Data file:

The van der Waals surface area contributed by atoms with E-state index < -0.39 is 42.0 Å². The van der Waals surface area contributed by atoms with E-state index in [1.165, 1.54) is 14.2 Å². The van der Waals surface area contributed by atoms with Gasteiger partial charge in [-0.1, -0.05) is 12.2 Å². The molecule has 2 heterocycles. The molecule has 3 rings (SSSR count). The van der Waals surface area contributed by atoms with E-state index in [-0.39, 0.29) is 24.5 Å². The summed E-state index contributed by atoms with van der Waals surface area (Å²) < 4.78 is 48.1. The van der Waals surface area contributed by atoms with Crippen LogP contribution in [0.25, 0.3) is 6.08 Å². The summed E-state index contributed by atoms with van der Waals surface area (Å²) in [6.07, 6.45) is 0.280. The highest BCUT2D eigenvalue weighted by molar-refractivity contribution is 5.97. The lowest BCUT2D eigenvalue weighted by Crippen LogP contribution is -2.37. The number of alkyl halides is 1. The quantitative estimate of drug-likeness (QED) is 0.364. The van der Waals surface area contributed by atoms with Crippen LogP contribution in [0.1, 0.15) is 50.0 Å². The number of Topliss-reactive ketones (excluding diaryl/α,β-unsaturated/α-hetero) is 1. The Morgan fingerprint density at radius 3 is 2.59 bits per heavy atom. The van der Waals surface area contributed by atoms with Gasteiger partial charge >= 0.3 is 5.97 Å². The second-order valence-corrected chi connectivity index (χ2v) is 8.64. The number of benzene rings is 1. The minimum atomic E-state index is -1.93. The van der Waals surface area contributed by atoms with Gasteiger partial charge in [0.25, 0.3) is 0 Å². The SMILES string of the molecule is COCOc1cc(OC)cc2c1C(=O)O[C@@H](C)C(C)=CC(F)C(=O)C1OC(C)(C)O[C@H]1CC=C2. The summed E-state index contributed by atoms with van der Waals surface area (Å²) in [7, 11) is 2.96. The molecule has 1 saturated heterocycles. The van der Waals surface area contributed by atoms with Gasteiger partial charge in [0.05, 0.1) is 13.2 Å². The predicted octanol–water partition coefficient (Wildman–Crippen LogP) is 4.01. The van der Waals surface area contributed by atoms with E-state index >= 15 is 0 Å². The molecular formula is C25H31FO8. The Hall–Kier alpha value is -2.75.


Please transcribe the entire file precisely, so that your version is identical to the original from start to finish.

The van der Waals surface area contributed by atoms with E-state index < -0.39 is 42.0 Å². The van der Waals surface area contributed by atoms with E-state index in [1.165, 1.54) is 14.2 Å². The van der Waals surface area contributed by atoms with Gasteiger partial charge in [-0.1, -0.05) is 12.2 Å². The molecule has 2 heterocycles. The molecule has 3 rings (SSSR count). The van der Waals surface area contributed by atoms with E-state index in [-0.39, 0.29) is 24.5 Å². The summed E-state index contributed by atoms with van der Waals surface area (Å²) < 4.78 is 48.1. The van der Waals surface area contributed by atoms with Crippen LogP contribution in [0.25, 0.3) is 6.08 Å². The summed E-state index contributed by atoms with van der Waals surface area (Å²) in [6.07, 6.45) is 0.280. The highest BCUT2D eigenvalue weighted by molar-refractivity contribution is 5.97. The lowest BCUT2D eigenvalue weighted by Crippen LogP contribution is -2.37. The number of alkyl halides is 1. The quantitative estimate of drug-likeness (QED) is 0.364. The van der Waals surface area contributed by atoms with Crippen LogP contribution in [0.1, 0.15) is 50.0 Å². The number of Topliss-reactive ketones (excluding diaryl/α,β-unsaturated/α-hetero) is 1. The Morgan fingerprint density at radius 3 is 2.59 bits per heavy atom. The van der Waals surface area contributed by atoms with Gasteiger partial charge >= 0.3 is 5.97 Å². The second-order valence-corrected chi connectivity index (χ2v) is 8.64. The number of benzene rings is 1. The minimum atomic E-state index is -1.93. The van der Waals surface area contributed by atoms with Gasteiger partial charge in [0.25, 0.3) is 0 Å². The SMILES string of the molecule is COCOc1cc(OC)cc2c1C(=O)O[C@@H](C)C(C)=CC(F)C(=O)C1OC(C)(C)O[C@H]1CC=C2. The summed E-state index contributed by atoms with van der Waals surface area (Å²) in [7, 11) is 2.96. The molecule has 1 saturated heterocycles. The van der Waals surface area contributed by atoms with Gasteiger partial charge in [0.05, 0.1) is 13.2 Å². The predicted octanol–water partition coefficient (Wildman–Crippen LogP) is 4.01. The van der Waals surface area contributed by atoms with E-state index >= 15 is 0 Å². The molecular formula is C25H31FO8. The Hall–Kier alpha value is -2.75.